The National Gallery of Australia Unveils Its New $4.5 Million Jordan Wolfson Sculpture

The museum spent a large part of its budget to commission the sculpture in 2019.

Jordan Wolfson. Detail of Body Sculpture (2023). Photo courtesy of David Sims via National Gallery of Australia

The National Gallery of Australia in Canberra has unveiled a new sculpture by Jordan Wolfson, which sparked controversy for its high-dollar cost when it was commissioned in 2019 sight unseen.

At the time, reports said the museum had paid about $5 million for Body Sculpture, a significant chunk—if not all—of the its annual acquisitions budget. But museum director Nick Mitzevich told The Guardian that the sculpture cost $4.5 million, about 40 percent of its budget.

The piece is another animatronic outing for Wolfson, featuring a metal cube embodied with two arms complete with hands. These animatronic limbs are activated to perform various gestures—some innocuous, some obscene—through a chain connected to another robotic arm.

“The intention is that the movement of Body Sculpture elicits the viewer to become activated in their bodies and therefore present,” Wolfson said in a statement provided by the museum. “It’s about seeing ourselves through three‑dimensional objects, which is what I believe sculpture as doing.”

Jordan Wolfson, Body Sculpture (detail), 2023. © Jordan Wolfson. Courtesy Gagosian, Sadie Coles HQ, and David Zwirner. Photo: David Sims.

Jordan Wolfson, Body Sculpture (detail), 2023. © Jordan Wolfson. Courtesy Gagosian, Sadie Coles HQ, and David Zwirner. Photo: David Sims.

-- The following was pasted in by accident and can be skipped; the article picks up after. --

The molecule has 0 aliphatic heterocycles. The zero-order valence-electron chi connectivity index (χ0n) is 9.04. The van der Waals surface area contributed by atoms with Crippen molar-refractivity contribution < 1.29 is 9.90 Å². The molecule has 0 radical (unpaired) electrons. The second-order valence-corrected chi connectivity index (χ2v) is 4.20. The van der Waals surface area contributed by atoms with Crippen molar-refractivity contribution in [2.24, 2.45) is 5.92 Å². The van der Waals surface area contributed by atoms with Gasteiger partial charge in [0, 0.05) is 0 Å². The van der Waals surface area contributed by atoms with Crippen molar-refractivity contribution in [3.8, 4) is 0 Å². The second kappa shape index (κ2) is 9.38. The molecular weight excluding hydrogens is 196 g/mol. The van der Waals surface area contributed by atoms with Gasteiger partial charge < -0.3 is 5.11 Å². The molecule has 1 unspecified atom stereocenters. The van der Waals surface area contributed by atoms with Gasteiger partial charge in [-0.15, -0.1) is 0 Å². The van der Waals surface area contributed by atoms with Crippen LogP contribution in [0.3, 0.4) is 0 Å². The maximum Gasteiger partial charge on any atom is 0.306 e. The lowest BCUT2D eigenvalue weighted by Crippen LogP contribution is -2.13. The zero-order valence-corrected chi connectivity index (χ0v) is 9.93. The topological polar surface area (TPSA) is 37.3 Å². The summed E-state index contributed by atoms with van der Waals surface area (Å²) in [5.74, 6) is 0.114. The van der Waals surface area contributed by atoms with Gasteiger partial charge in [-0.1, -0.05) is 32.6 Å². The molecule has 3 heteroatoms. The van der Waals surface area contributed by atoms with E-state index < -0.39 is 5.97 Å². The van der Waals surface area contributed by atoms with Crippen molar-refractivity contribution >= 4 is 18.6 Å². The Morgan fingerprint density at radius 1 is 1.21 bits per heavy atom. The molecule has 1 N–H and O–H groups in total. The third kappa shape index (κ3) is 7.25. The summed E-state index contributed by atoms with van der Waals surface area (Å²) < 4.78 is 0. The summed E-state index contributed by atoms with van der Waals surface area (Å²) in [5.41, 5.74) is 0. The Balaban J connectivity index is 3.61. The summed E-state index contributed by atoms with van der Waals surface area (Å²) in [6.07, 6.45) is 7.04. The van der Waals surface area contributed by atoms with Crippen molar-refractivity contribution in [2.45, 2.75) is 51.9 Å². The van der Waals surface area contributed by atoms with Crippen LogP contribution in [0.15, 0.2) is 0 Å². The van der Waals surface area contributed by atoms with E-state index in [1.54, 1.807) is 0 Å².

The work is being exhibited alongside others in the museum’s collection selected by the artist and is also accompanied by an illustrated publication that hits topics including cybernetics and media theory. It is the first solo presentation of the 43-year-old American artist in Australia. Museum director Nick Mitzevich called the acquisition is “historic” and a “milestone in contemporary art” for the institution.

“From its inception, the national collection has been shaped by bold and ambitious acquisitions, with the aim of sharing the most significant artworks and ideas from around the world with the Australian public,” Mitzevich said.

National Gallery of Australia director Nick Mitzevich with Jordan Wolfson’s Body Sculpture (2023). Photo courtesy of Sam Cooper via National Gallery of Australia.

The new work follows Wolfson’s Female Figure (2014) and Colored Sculpture (2016), similarly combining sculpture and “performance” in a bid to comment on the “darkness within the human condition,” according to the museum.

Body Sculpture takes this experience further in terms of scale, duration and complexity,” Mitzevich said.

Programming accompanying the exhibit includes a conversation between Wolfson and head curator Russell Storer, which will be broadcasted live on the museum’s website on Saturday, as well as a conversation with robotics expert Mark Setrakian, who “played a crucial role” in the creation of Wolfson’s sculpture, according to the museum.

Jordan Wolfson: Body Sculpture” is on view at the National Gallery of Australia, Ngunnawal and Ngambri Country Parkes Place East, Parkes, Australia, December 9 through April 28, 2024.


More Trending Stories:  

Art Critic Jerry Saltz Gets Into an Online Skirmish With A.I. Superstar Refik Anadol 

Your Go-To Guide to All the Fairs You Can’t Miss During Miami Art Week 2023 

The Old Masters of Comedy: See the Hidden Jokes in 5 Dutch Artworks 

David Hockney Lights Up London’s Battersea Power Station With Animated Christmas Trees 

On Edge Before Miami Basel, the Art World Is Bracing for ‘the Question’ 

Thieves Stole More Than $1 Million Worth of Parts From an Anselm Kiefer Sculpture 

Follow Artnet News on Facebook:

Want to stay ahead of the art world? Subscribe to our newsletter to get the breaking news, eye-opening interviews, and incisive critical takes that drive the conversation forward.
Article topics